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Why in the world should I frame my response in the form of a question?

Updated: Apr 14, 2019

Because of Charles Van Doren, that's why.

There's an intriguing op-ed piece from Bret Stephens in today's New York Times, a lament and obituary for Mr. Van Doren, and a lament and obituary for shame.

Who was Charles Van Doren? He was a Columbia University English instructor and a member of a distinguished literary family, son of the renowned American poet Mark Van Doren. During the hey-day of quiz shows in the 1950s, when nerdy misfits seemed the only contestants with the brains to win, Van Doren offered an alternative. He was handsome, personable, and young...and he seemingly knew everything.

A sample question: “The Black Sea is connected to the Aegean Sea via two straits and a smaller sea. Name (1) the two straits, (2) the smaller sea, and (3) the four countries that border the Black Sea.”*

Van Doren would listen, then appear to be undergoing acute mental strain as he struggled for the answers, which always came, and were always followed by applause, relief, adulation, and of course, money. His take? $129,000, easily a million in 2019 spending power. (He was earning $4,400 a year teaching at Columbia.)

But when murmurs grew into rumblings that grew into suspicions, a Congressional committee exposed what had been rumored for a while: the quiz shows had been rigged; the contestants given answers or clues in advance. In 1959 Van Doren told congressional investigators that Twenty-One—the show where he had excelled—was a hoax. They had all been hoaxes. Afterwards, in short order, he lost his job at Columbia, pleaded guilty to second-degree perjury, and received a suspended sentence. Many other contestants shared the guilt, but Van Doren—from a prominent family—suffered the greatest ignominy.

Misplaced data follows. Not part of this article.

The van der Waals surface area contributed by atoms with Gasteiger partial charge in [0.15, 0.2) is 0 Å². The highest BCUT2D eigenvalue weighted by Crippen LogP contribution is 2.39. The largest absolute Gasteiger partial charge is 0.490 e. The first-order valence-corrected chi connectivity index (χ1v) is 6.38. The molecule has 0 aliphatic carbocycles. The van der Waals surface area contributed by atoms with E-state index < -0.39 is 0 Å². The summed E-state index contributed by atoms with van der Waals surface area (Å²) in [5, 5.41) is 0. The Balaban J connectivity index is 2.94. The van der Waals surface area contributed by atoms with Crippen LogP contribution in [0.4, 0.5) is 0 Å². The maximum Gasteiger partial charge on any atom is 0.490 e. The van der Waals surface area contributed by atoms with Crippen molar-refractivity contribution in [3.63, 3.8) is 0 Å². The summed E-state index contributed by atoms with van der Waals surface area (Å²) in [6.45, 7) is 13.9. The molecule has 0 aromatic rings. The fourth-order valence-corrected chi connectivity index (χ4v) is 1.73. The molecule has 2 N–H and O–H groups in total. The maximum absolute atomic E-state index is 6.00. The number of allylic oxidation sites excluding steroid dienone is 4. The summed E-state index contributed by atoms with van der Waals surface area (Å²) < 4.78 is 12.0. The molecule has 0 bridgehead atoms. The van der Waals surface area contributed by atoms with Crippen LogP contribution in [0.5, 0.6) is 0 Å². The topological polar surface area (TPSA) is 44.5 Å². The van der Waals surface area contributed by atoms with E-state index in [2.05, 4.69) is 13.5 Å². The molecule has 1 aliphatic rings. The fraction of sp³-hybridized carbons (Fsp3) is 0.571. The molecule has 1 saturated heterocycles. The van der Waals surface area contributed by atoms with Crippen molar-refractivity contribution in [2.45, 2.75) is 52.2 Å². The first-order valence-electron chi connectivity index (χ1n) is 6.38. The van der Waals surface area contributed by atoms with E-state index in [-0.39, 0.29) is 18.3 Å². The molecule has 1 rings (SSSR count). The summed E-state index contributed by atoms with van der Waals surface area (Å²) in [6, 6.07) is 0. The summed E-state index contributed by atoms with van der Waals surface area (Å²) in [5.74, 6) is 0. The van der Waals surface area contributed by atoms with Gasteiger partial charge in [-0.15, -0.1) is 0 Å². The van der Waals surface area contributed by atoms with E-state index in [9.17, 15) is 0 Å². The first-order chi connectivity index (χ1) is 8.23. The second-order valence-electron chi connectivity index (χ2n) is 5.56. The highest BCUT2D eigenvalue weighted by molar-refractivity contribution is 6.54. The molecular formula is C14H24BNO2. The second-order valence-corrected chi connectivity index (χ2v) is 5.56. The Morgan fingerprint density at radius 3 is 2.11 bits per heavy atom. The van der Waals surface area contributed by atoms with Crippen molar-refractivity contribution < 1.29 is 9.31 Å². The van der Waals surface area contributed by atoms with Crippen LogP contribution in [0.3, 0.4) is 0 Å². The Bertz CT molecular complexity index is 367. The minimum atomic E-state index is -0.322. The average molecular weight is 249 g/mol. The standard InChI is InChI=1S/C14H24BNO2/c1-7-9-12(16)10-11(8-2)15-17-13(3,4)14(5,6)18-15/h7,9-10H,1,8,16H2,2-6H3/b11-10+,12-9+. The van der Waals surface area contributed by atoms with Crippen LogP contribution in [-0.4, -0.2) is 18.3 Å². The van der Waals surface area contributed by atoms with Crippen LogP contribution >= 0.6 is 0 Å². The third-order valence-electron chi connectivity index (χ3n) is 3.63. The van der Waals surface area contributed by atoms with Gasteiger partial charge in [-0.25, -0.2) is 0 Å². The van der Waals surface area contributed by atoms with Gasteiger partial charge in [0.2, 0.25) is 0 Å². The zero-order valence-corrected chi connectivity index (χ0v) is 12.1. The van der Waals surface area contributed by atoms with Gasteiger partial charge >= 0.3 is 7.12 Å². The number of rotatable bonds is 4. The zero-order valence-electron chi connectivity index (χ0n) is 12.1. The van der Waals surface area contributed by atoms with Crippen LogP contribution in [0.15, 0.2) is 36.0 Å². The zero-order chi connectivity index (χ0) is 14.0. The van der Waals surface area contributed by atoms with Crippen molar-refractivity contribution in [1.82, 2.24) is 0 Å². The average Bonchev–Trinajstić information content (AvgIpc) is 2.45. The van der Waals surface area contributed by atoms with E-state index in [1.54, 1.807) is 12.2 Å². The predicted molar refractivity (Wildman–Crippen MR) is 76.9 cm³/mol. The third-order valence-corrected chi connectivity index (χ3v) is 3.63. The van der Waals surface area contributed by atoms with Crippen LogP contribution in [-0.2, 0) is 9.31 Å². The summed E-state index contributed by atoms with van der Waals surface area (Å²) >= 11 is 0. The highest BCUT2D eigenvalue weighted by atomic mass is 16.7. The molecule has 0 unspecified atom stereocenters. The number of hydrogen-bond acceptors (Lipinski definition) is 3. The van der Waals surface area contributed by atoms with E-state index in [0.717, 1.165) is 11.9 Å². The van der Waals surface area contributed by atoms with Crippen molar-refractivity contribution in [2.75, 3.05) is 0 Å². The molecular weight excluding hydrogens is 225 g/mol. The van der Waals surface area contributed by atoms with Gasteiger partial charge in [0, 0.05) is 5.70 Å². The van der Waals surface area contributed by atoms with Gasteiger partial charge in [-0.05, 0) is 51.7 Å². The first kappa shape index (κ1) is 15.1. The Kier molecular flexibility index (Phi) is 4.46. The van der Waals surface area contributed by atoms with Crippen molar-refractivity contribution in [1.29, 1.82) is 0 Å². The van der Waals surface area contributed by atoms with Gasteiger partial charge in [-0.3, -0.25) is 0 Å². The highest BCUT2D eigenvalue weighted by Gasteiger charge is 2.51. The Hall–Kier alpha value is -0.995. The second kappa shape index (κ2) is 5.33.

The stain on quiz shows lasted for less than a decade: in 1964 Jeopardy aired for the first time, evading the old stigma of dishonesty by requiring questions instead of answers. It was a ruse that worked: aside from one short hiatus in the 70s, it has worked for 55 years.

Charles Van Doren was unfortunate enough to live at a time when shame and humiliation were the end result of immorality—before someone like Donald Trump could tell baldfaced lies without apology, or muse about dating his daughter without regret, or lie about bone spurs, or make payoffs to porn stars, or pardon lawbreakers on a whim. On the political seismograph of 2019, Van Doren's little indiscretion would hardly register.

“I would give almost anything I have to reverse the course of my life in the last three years,” said Donald Trump never. No, those words belong to Van Doren—and probably to anyone whose shame and mortification have haunted him. Van Doren, who died at 95, went on to lead a quiet and meaningful life as a writer and editor, but always lamented his lapse of morality—not because he had been caught, but because he had always expected more from himself.

Even today, if his name were to turn up on Jeopardy, Alex Trebek would probably intone "Columbia professor involved in quiz show scandal," and the willing contestant, signaling device in hand, would respond, "Who was Charles Van Doren."


*That answer Van Doren gave? Straits of Bosporus and Dardanelles. The Sea of Marmara. Russia, Turkey, Romania and Bulgaria—as if you didn't know.

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